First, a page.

Publisher: US Games Systems, Inc.
Writer & Artist: D.J. Conway, Lisa Hunt
Overall Rating: 8/10
Cardstock: Not too bad. One of the cards tore slightly about halfway down the side like the third time I ever shuffled the deck, but besides that, there’s no damage after about 4-6 years of moderate usage. (I’ve had this deck for about 10 years but for the first five I barely used it, and a few years ago I bought a ton of new decks and stopped using it for about a year.) The backs are a sort of ivory-beige and there is some discoloring from repeated handling, or possibly they weren’t quite uniform to begin with? Shuffling is fairly easy, and the coating is still intact and slick.
Artwork: The art is very vivid, super evocative, and perfect for intuitive readings. The backs allow for reversals. The color palette tends toward blues and greens. The cards have rather wide and decorative borders, and the images fill the entire inside with detail. The original artworks are referred to as “paintings” in the LWB and to my inexpert eyes it looks predominately like watercolors. The human figures are well proportioned. The aesthetic feel is generally of temporarily suspended movement, a snapshot of a larger world.
LWB: The book is pretty helpful. Its main strength is in the explanation of the fantastical creature chosen for each card and a tidbit about their mythology and the symbolism in the artwork. That is the longest paragraph, and following it is a short paragraph about the divinatory meaning (upright only), and a few lines about potential magical uses of the card. For example, 7 of Pentacles: “Use to convert negative energy into positive energy, which will attract good fortune.” All three paragraphs are longest for the Majors, of a medium length for the court cards, and shortest for the numbered Minors. The book does not include any suggested layouts. Also, it is important to note that this is a Fire Swords/Air Wands deck. I prefer that elemental association, but some people find it counterintuitive.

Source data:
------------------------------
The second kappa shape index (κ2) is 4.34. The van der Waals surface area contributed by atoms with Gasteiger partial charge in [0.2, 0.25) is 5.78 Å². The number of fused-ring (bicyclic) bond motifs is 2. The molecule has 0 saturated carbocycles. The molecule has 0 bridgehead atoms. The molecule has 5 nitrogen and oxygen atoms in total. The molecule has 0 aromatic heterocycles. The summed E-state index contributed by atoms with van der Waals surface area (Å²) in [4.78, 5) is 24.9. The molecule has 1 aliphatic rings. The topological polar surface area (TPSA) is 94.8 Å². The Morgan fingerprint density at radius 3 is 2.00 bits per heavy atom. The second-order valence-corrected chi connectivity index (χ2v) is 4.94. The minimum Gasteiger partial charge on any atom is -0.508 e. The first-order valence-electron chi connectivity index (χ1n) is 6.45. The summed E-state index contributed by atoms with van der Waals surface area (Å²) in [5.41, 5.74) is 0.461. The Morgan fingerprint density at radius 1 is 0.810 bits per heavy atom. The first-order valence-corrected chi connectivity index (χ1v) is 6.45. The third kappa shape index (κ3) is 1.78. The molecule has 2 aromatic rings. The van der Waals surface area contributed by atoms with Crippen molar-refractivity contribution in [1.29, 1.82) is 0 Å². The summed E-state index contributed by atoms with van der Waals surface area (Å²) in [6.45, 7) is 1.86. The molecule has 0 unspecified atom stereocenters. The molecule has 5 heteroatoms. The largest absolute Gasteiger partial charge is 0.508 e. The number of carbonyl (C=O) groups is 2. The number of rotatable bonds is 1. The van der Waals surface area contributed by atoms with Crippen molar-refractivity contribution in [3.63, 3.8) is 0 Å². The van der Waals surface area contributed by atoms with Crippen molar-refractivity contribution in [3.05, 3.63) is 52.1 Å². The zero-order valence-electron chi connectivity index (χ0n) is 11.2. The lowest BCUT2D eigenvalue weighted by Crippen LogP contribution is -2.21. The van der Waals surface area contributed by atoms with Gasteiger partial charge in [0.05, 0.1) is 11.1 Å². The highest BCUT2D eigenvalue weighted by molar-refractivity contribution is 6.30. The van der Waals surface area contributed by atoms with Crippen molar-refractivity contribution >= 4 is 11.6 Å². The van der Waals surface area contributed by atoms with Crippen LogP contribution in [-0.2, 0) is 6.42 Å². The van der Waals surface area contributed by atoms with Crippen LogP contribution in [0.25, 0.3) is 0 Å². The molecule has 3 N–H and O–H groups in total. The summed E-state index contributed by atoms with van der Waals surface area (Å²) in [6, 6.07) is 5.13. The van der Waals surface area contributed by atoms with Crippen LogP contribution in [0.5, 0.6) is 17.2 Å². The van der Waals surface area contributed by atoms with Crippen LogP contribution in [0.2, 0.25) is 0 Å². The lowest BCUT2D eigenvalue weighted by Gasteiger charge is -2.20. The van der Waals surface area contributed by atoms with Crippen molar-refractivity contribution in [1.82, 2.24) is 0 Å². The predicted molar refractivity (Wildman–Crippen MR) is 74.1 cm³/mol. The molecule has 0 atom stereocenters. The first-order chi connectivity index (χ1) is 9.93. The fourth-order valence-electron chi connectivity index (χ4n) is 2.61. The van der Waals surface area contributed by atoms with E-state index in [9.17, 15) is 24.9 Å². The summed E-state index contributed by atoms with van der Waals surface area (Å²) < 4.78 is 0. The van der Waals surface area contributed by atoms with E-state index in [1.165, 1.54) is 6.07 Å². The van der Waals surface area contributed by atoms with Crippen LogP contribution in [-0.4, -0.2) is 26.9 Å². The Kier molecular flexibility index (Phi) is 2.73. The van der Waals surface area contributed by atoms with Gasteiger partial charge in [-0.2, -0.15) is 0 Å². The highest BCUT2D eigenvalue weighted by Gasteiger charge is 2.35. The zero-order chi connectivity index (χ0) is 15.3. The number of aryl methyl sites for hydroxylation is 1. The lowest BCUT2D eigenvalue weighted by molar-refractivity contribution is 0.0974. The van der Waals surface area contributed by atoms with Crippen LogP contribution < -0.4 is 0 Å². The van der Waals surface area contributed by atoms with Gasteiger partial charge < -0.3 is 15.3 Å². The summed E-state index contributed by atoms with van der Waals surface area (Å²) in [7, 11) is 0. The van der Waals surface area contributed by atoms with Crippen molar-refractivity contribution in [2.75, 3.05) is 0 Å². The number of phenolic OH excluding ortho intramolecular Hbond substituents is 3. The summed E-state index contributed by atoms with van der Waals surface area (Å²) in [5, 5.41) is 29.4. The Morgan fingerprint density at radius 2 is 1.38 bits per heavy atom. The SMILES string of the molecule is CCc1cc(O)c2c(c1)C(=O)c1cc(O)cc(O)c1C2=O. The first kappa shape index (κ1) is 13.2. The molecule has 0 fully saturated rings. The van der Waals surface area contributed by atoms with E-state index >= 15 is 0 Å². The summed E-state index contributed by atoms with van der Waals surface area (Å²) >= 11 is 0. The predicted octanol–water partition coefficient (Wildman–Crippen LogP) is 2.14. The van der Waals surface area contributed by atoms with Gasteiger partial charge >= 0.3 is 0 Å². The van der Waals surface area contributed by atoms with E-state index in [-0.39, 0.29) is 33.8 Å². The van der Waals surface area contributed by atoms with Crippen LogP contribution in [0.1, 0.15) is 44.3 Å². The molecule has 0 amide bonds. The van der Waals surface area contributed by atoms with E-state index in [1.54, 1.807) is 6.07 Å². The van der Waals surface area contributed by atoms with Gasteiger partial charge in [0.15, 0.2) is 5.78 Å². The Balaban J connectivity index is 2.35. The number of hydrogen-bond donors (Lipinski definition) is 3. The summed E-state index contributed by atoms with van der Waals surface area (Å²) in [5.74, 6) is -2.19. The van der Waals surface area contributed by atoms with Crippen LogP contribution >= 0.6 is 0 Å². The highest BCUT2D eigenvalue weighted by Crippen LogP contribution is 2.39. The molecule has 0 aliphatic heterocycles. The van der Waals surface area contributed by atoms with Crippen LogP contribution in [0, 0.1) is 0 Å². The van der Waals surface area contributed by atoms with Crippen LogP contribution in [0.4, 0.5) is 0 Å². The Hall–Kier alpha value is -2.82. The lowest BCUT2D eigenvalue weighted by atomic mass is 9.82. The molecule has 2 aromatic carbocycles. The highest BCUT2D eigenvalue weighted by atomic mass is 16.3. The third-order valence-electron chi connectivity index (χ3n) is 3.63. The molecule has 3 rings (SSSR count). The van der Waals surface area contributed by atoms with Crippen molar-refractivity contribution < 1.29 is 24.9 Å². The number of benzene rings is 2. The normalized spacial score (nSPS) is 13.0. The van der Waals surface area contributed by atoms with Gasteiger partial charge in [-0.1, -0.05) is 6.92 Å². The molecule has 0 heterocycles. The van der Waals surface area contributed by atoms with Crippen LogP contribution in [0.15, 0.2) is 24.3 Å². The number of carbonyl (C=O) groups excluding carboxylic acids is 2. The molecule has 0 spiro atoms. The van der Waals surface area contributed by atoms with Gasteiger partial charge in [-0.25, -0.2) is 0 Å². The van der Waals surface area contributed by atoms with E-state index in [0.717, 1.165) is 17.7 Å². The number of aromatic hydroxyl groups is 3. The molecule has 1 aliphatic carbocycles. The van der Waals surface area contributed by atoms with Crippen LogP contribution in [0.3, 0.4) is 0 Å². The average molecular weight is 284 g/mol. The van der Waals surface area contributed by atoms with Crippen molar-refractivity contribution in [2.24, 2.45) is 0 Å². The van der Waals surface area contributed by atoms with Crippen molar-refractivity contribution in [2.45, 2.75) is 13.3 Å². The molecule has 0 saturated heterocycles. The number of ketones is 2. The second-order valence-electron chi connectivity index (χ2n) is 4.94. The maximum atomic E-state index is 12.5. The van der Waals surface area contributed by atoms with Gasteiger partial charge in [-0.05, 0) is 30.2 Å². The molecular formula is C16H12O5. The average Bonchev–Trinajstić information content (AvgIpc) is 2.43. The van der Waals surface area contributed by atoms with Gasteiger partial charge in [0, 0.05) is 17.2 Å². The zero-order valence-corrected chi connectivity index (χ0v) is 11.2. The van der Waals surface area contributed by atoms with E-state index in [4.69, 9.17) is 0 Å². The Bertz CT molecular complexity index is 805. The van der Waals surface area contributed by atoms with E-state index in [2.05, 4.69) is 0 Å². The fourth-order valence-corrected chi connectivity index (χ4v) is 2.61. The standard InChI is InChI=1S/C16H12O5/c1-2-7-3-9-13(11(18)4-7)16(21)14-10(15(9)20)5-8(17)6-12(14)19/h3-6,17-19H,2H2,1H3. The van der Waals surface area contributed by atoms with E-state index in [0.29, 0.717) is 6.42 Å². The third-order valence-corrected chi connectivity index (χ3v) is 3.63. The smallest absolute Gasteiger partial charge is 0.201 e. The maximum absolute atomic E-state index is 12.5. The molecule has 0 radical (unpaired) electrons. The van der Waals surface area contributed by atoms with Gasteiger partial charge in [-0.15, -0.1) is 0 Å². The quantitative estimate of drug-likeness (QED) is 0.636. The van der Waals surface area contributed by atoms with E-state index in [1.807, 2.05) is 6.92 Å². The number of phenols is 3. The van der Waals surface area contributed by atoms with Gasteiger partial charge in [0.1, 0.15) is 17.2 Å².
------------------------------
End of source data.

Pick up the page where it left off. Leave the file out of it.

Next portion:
Likes: I love the general feel of the artwork, and I love how it feels to read with this deck intuitively, based on the artwork and what catches my eye about the card. I find that the deck is happy to read with reversals, and it tends to give gentle and encouraging answers, which is useful in a lot of situations but might be too wishy-washy for an “only” deck.
Dislikes: I’m really not crazy about the color choice for the backs and the borders. I’m also a little put-off by some of the fantastical “creatures” being deities (Morrigan, Manannan, Neptune, Anansi, Kali Ma, Yemaya), although some of these are court cards which makes a certain amount of sense. I’m a lot more bothered by “creatures” (again, often deities) drawn from closed traditions (Aboriginal Rainbow Serpent, Iroquois Atahensic, Nahuatl Quetzacoatl, and depending on one’s perspective, this also includes Anansi and Yemaya). There are also quite a few from semi-closed traditions, like Hinduism, Shinto, and African Diaspora Religions. (Some people consider ADRs fully closed, as mentioned above. I know and respect black practitioners of both viewpoints, and it’s not really my business so I don’t have a firm opinion.) On a completely separate note, I’m also not crazy about how the fae are depicted and described, because it’s very New Age: they’re extremely helpful and benevolent tiny spirits.
Despite a few misgivings, I generally recommend this tarot deck to beginners and advanced diviners alike, especially anyone who likes to read intuitively based on artwork. I really can’t say enough how much I like the artwork, and the photo above doesn’t quite capture the wealth of detail in the cards. I’ve been working a bit more with this deck lately and I think it may become my go-to for in-person tarot readings because of the ease of interpretation. It’s available for about $20 on Amazon which is about average for a deck like this, by a major publisher.